Modest + Sustainable Ski Chalet is A Rebuke to Ostentatious Neighbors | Home Design Find

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Modest + Sustainable Ski Chalet is A Rebuke to Ostentatious Neighbors

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The skiing industry is one that is threatened by climate change, as many of the regions previously known for great skiing are already losing their snow cover. (Other ski areas in other regions will actually have increased snowfall as some regions have been predicted to see heavier precipitation, as climate change adds more water vapor into the atmosphere, which loads the cloud cover regionally, which will fall as more snow.)

But to look at many of the huge and irresponsible fossil-fuel-wasting luxury ski chalets being built, you’d not think that this change mattered at all to those skiers and the architects enabling them.

Here’s a simple, modest rebuke to that careless ethos, in the foothills just west of Boulder, Colorado. This off-grid ski chalet for a young family supplies 100% of its own electricity from its solar panels. And that’s just the beginning.
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Even getting there is also a zero carbon activity.

Even the littlest kids in this family cross-country ski to get to its very remote location, that has only a ski lift and a lodge.  “There’s no power, no water, no road to speak of,” says the architect, David Barrett, AIA.

Size itself was the first sustainable consideration for the young family, that did not have unlimited funds to invest. The Wee Ski Chalet encompasses a mere 1,103 square feet. Materials are spare and economical. Wheatboard is used inside instead of gypsum-based sheet rock or drywall that is extremely energy intensive to mine.

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After looking into converting shipping containers, the team was persuaded by Barrett to use SIPs construction for the exteriors instead. “You want to keep shipping containers’ exteriors intact, because they’re waterproof and bombproof. But by the time you insulate the interior, you have no space left,” Barrett says.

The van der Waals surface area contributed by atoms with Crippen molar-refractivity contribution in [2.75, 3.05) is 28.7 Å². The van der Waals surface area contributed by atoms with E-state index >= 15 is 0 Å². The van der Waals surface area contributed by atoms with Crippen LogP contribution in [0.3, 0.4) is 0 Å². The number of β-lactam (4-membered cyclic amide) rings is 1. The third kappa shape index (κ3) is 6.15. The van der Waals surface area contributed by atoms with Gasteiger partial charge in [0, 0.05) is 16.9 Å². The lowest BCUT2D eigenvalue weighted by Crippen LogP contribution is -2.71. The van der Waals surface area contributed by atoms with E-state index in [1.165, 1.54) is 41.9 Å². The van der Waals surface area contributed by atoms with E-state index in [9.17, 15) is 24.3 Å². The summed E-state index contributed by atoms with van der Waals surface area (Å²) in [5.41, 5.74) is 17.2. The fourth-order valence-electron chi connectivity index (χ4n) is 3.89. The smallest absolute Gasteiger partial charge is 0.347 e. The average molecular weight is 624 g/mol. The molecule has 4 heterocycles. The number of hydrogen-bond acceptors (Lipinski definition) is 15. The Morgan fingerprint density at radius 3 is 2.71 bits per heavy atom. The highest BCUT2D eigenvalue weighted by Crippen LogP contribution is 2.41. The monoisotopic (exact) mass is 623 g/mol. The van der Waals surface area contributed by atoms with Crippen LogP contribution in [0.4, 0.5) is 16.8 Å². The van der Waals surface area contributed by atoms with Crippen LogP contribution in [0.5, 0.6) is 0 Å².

At approximately 10,000 feet above sea level, the convenience of shipping up entire sections of the HardiPanel (a ground wood waste and lightweight cement) exterior, like in commercial construction, made for a lower impact building than conventional construction.

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The simple construction extends to the stairs that lead from the living room/dining room – kitchen area to the two attic bedrooms.

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The simply appointed kitchen area has its hot water fueled by – for now, a propane boiler. But both the plumbing and the standing-seam metal roofs have been designed to allow the  installation of a solar thermal system, that will replace most of the propane boiler’s hot water once installed.

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Strangely, local laws forbid rainwater collection, in the state that has seen its famous Colorado river diverted to feed half the desert-state lawns in the US.

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These huge double-glazed south windows let in the warmth of the sunshine from between 10am and 3pm, and soaks the sun’s passively stored heat into a poured concrete floor boosted by radiant flooring.

These are parents who want the best for their children’s future and are prepared to act on it, to build a heartwarming home that protects it.

Source: Greensource
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One comment so far to “Modest + Sustainable Ski Chalet is A Rebuke to Ostentatious Neighbors”
  1. Frank Hanlan Says:

    Since I live in a 1040 sq. ft. mid 1950s house calling this a "wee ski chalet" for a strictly part-time recreation cottage I seriously question how this can be seen as green or sustainable. In the bedroom picture it appears that the roof has no insulation, no mention is made of sealing the building envelope or the insulation values of the SIPs. Complaining about the illegality of rain water collection but not using a composting toilet seems shortsighted.

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